In Gloucester on a diplomatic mission, the lead administrator of federal fisheries has told hands-on commercial fishermen, port business leaders and government representatives that "the system is not broken."
But Eric Schwaab, who heads the National Marine Fisheries Service, is also promising he'll do his best to fix it — while also cautioning it won't be quick or easy.
One by one, the audience let him know in a meeting Friday they did not believe either statement, but are at least hopeful of the latter.
The New England Fishery Management Council — the legislative leg of the system — is rife with "conflict of interest," commented Capt. Joe Orlando, echoing the allegations in a federal lawsuit filed by the cities of Gloucester and New Bedford for fishing interests spread over 1,000 miles of coastline.
Noting two separate problems — excessive law enforcement, as documented by a Department of Commerce Inspector General's report — and decisions by the council to issue unequal allocations of fish, away from the main body of commercial fishermen to the recreational sector and a dissident group on Cape Cod whose executive director is council chairman, Orlando told Schwaab, "People should be going to jail."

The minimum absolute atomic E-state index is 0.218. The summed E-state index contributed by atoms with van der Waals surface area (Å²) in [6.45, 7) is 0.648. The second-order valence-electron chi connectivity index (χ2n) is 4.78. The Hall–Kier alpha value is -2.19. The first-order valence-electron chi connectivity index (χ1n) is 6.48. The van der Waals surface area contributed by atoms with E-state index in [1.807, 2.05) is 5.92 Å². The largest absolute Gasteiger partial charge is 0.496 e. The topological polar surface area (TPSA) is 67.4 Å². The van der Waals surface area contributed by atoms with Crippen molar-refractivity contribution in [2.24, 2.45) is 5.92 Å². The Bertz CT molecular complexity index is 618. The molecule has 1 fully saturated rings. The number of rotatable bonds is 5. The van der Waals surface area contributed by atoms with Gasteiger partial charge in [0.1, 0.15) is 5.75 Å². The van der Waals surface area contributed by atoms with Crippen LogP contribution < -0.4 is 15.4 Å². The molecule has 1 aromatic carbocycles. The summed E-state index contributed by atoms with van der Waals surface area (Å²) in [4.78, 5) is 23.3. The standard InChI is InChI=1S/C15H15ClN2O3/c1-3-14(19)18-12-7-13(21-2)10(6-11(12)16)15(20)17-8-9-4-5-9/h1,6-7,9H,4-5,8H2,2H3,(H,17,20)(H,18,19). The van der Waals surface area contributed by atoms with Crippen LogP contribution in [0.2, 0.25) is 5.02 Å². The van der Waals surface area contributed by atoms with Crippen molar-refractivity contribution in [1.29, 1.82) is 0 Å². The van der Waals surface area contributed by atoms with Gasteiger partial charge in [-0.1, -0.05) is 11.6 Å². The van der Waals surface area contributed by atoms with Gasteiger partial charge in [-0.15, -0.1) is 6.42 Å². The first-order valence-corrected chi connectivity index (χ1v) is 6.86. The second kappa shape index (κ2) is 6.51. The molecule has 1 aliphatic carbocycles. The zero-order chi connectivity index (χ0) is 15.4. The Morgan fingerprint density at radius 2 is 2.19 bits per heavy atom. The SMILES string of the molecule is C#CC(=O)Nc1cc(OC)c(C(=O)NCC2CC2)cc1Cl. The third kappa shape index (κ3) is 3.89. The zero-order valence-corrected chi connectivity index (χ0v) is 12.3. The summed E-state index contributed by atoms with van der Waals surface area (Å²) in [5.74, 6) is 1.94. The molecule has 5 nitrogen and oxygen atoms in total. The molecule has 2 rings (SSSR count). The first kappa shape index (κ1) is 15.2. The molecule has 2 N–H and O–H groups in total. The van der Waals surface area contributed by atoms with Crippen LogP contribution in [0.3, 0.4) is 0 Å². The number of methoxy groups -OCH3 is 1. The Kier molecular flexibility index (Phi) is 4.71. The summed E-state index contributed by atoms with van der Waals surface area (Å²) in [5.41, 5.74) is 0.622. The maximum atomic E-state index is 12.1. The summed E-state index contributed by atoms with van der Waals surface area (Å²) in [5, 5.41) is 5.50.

Others joined Orlando in commenting to make different points: One, that the industry has felt patronized, ignored, and lectured to, yet never sought for its knowledge, and that the system has weakened the port of Gloucester, despite the presence just off shore of fish stocks that are surging in size.
"We need to bring cooperation back to clean up the mess we're in, " said Vito Calomo, a former fishing captain, who now advises U.S. Sen. Scott Brown, R-Mass., on fishing issues. Calomo described a port that seems a skeleton of what, not too long ago, was a bustling center of marine industry.